“I used to say that my recordings are made from the perspective of the best seat in the house,” he told Stereophile. “And immediately, of course, somebody says, ‘Well, who are you to say what’s the best seat in the house?’”

Jack Lee Renner was born on April 13, 1935, in Barnesville, in eastern Ohio. His father, Wade, was a dispatcher for the Ohio Highway Patrol and had played trumpet in the Marine Band. His mother, Elizabeth Decker Renner, was a homemaker.

Jack grew up in Freeport, Ohio, and began playing the trumpet himself at 10. An uncle introduced him to the wire recorder, starting him on a hobby that would become a profession.

Renner attended Ohio State University, receiving a Bachelor of Science degree in music education in 1960. He began teaching high school and strung together various jobs in his off hours.

“I was doing everything possible to make ends meet,” he said. “I directed a church choir and a semiprofessional men’s chorus. I played in jazz groups and taught private lessons.”


After he and Woods started Telarc, they regularly recorded the Atlanta Symphony Orchestra, the Cincinnati Pops, the Cleveland Orchestra and other classical ensembles. In addition to being an early adopter of digital recording technology, Renner and Telarc were quick to get into the compact disc game; Telarc issued its first CDs in 1983.

If that turn to CDs produced any trepidation among Telarc fans, many of whom still viewed LPs as the purest form of recorded music, it did not last. Richard Dyer, reviewing a new Cleveland Quartet album in The Boston Globe in 1987, called it “an absolutely wonderful compact disc.”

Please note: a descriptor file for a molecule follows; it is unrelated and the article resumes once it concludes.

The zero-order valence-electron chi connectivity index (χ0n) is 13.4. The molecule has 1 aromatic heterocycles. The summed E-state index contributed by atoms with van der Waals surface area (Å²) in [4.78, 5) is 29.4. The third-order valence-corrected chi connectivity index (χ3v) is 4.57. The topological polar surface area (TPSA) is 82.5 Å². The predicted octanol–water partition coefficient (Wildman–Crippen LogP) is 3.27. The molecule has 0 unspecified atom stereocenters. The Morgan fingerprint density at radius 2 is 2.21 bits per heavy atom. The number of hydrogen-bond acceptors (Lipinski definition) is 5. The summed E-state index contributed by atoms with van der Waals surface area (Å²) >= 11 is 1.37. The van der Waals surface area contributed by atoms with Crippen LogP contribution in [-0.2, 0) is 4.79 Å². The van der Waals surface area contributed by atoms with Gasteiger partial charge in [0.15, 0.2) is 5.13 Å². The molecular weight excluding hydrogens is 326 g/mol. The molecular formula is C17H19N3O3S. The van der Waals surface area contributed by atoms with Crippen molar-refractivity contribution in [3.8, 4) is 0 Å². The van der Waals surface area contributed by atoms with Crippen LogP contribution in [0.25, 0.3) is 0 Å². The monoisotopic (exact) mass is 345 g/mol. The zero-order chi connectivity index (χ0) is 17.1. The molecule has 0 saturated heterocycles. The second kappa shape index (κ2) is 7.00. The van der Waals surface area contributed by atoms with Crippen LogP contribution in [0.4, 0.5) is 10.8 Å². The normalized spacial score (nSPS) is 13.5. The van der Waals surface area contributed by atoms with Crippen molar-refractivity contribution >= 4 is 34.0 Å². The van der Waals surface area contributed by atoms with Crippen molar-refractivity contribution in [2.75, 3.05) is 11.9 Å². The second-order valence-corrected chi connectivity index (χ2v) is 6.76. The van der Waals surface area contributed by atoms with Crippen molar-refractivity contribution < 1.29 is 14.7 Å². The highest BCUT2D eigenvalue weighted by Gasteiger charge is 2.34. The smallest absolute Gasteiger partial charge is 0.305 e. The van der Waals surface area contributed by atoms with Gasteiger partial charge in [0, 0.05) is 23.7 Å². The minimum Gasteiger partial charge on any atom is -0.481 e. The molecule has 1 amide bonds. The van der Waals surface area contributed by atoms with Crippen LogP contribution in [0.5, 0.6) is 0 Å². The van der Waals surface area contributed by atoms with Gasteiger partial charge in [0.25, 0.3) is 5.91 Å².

“The sound of the string quartet is not the easiest thing to capture in the digital/compact disc format — most string-quartet CDs this listener has heard make him reach for the Anacin — but Telarc has managed to make it sound musical,” Dyer wrote.

Woods and Renner eventually branched out from their classical roots, most notably into jazz: They recorded Dizzy Gillespie, Oscar Peterson, John Pizzarelli, Dave Brubeck and others. In 2005, Telarc was acquired by the Concord Music Group, and Renner retired.

Renner married Barbara Bates in 1961; she died in 1970. His second marriage, to Carol G. Reed in 1971, ended in divorce in 1994. In addition to Click, his second wife’s daughter from a previous marriage, whom he adopted, he is survived by his wife, Barbara Pease Renner; two sons, Scott and John; and six grandchildren.


“I like to think of myself as being a re-creator,” Renner told Stereophile, “trying to re-create an event that occurred in time and space.”

Although many have made glum predictions about the future market for classical recordings, Renner remained optimistic.

“I believe that as long as consumers are attending concerts and hearing live music they want to hear again,” he told the audio site SoundStage! Ultra, “there will be an ongoing classical recording industry.”

This article originally appeared in The New York Times.